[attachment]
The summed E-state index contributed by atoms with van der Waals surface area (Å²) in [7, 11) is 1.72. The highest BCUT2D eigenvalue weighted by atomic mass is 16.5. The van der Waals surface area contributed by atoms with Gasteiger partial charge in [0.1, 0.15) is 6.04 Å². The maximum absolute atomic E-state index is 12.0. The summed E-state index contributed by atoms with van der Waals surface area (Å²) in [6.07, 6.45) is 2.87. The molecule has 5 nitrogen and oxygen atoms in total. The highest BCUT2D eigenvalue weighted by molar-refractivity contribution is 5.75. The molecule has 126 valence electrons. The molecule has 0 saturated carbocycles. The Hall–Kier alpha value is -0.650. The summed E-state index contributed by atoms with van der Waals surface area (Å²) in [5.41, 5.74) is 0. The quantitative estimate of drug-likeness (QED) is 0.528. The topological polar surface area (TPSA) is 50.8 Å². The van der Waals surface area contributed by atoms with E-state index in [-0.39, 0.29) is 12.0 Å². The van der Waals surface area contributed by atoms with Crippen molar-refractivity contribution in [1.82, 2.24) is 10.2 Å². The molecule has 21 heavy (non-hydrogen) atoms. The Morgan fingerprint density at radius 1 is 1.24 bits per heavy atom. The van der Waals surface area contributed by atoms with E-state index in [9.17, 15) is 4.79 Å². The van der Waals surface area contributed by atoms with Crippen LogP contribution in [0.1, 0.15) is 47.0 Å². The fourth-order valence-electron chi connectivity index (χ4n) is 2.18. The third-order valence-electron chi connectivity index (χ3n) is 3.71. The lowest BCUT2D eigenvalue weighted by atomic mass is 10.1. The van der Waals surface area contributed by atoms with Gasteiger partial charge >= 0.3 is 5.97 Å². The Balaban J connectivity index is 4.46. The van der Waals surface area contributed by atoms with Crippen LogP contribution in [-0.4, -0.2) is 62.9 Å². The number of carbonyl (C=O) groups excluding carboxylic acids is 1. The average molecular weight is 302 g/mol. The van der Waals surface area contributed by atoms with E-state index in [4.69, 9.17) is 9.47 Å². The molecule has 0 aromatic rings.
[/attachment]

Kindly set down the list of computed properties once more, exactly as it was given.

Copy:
The summed E-state index contributed by atoms with van der Waals surface area (Å²) in [7, 11) is 1.72. The highest BCUT2D eigenvalue weighted by atomic mass is 16.5. The van der Waals surface area contributed by atoms with Gasteiger partial charge in [0.1, 0.15) is 6.04 Å². The maximum absolute atomic E-state index is 12.0. The summed E-state index contributed by atoms with van der Waals surface area (Å²) in [6.07, 6.45) is 2.87. The molecule has 5 nitrogen and oxygen atoms in total. The highest BCUT2D eigenvalue weighted by molar-refractivity contribution is 5.75. The molecule has 126 valence electrons. The molecule has 0 saturated carbocycles. The Hall–Kier alpha value is -0.650. The summed E-state index contributed by atoms with van der Waals surface area (Å²) in [5.41, 5.74) is 0. The quantitative estimate of drug-likeness (QED) is 0.528. The topological polar surface area (TPSA) is 50.8 Å². The van der Waals surface area contributed by atoms with E-state index in [-0.39, 0.29) is 12.0 Å². The van der Waals surface area contributed by atoms with Crippen molar-refractivity contribution in [1.82, 2.24) is 10.2 Å². The molecule has 21 heavy (non-hydrogen) atoms. The Morgan fingerprint density at radius 1 is 1.24 bits per heavy atom. The van der Waals surface area contributed by atoms with E-state index in [9.17, 15) is 4.79 Å². The van der Waals surface area contributed by atoms with Crippen LogP contribution in [0.1, 0.15) is 47.0 Å². The fourth-order valence-electron chi connectivity index (χ4n) is 2.18. The third-order valence-electron chi connectivity index (χ3n) is 3.71. The lowest BCUT2D eigenvalue weighted by atomic mass is 10.1. The van der Waals surface area contributed by atoms with Gasteiger partial charge >= 0.3 is 5.97 Å². The Balaban J connectivity index is 4.46. The van der Waals surface area contributed by atoms with Crippen LogP contribution in [-0.4, -0.2) is 62.9 Å². The number of carbonyl (C=O) groups excluding carboxylic acids is 1. The average molecular weight is 302 g/mol. The van der Waals surface area contributed by atoms with E-state index in [4.69, 9.17) is 9.47 Å². The molecule has 0 aromatic rings.